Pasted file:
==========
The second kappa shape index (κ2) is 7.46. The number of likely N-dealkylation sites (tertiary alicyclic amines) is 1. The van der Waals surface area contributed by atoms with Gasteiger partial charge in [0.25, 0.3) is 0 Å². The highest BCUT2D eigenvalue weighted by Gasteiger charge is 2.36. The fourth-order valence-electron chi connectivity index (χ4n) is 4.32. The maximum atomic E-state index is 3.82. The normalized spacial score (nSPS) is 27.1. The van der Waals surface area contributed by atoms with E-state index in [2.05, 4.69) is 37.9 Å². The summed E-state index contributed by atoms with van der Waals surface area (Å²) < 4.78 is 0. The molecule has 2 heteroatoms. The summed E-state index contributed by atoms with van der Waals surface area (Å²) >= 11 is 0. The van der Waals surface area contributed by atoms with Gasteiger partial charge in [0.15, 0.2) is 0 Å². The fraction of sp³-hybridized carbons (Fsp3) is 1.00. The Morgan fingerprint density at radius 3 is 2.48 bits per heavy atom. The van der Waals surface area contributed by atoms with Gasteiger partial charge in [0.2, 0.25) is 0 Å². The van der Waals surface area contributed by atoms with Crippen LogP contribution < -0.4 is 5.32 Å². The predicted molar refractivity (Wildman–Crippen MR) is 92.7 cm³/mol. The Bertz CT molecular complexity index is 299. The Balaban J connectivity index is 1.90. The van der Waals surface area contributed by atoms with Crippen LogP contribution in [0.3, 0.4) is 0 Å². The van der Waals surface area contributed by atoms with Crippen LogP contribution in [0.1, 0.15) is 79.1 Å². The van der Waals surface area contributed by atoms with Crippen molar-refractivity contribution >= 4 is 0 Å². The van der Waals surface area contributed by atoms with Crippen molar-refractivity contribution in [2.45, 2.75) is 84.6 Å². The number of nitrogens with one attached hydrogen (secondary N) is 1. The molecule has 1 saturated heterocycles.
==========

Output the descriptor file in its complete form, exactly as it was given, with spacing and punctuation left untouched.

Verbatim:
The second kappa shape index (κ2) is 7.46. The number of likely N-dealkylation sites (tertiary alicyclic amines) is 1. The van der Waals surface area contributed by atoms with Gasteiger partial charge in [0.25, 0.3) is 0 Å². The highest BCUT2D eigenvalue weighted by Gasteiger charge is 2.36. The fourth-order valence-electron chi connectivity index (χ4n) is 4.32. The maximum atomic E-state index is 3.82. The normalized spacial score (nSPS) is 27.1. The van der Waals surface area contributed by atoms with E-state index in [2.05, 4.69) is 37.9 Å². The summed E-state index contributed by atoms with van der Waals surface area (Å²) < 4.78 is 0. The molecule has 2 heteroatoms. The summed E-state index contributed by atoms with van der Waals surface area (Å²) >= 11 is 0. The van der Waals surface area contributed by atoms with Gasteiger partial charge in [0.15, 0.2) is 0 Å². The fraction of sp³-hybridized carbons (Fsp3) is 1.00. The Morgan fingerprint density at radius 3 is 2.48 bits per heavy atom. The van der Waals surface area contributed by atoms with Gasteiger partial charge in [0.2, 0.25) is 0 Å². The van der Waals surface area contributed by atoms with Crippen LogP contribution < -0.4 is 5.32 Å². The predicted molar refractivity (Wildman–Crippen MR) is 92.7 cm³/mol. The Bertz CT molecular complexity index is 299. The Balaban J connectivity index is 1.90. The van der Waals surface area contributed by atoms with Crippen LogP contribution in [0.3, 0.4) is 0 Å². The van der Waals surface area contributed by atoms with Crippen LogP contribution in [0.1, 0.15) is 79.1 Å². The van der Waals surface area contributed by atoms with Crippen molar-refractivity contribution >= 4 is 0 Å². The van der Waals surface area contributed by atoms with Crippen molar-refractivity contribution in [2.45, 2.75) is 84.6 Å². The number of nitrogens with one attached hydrogen (secondary N) is 1. The molecule has 1 saturated heterocycles.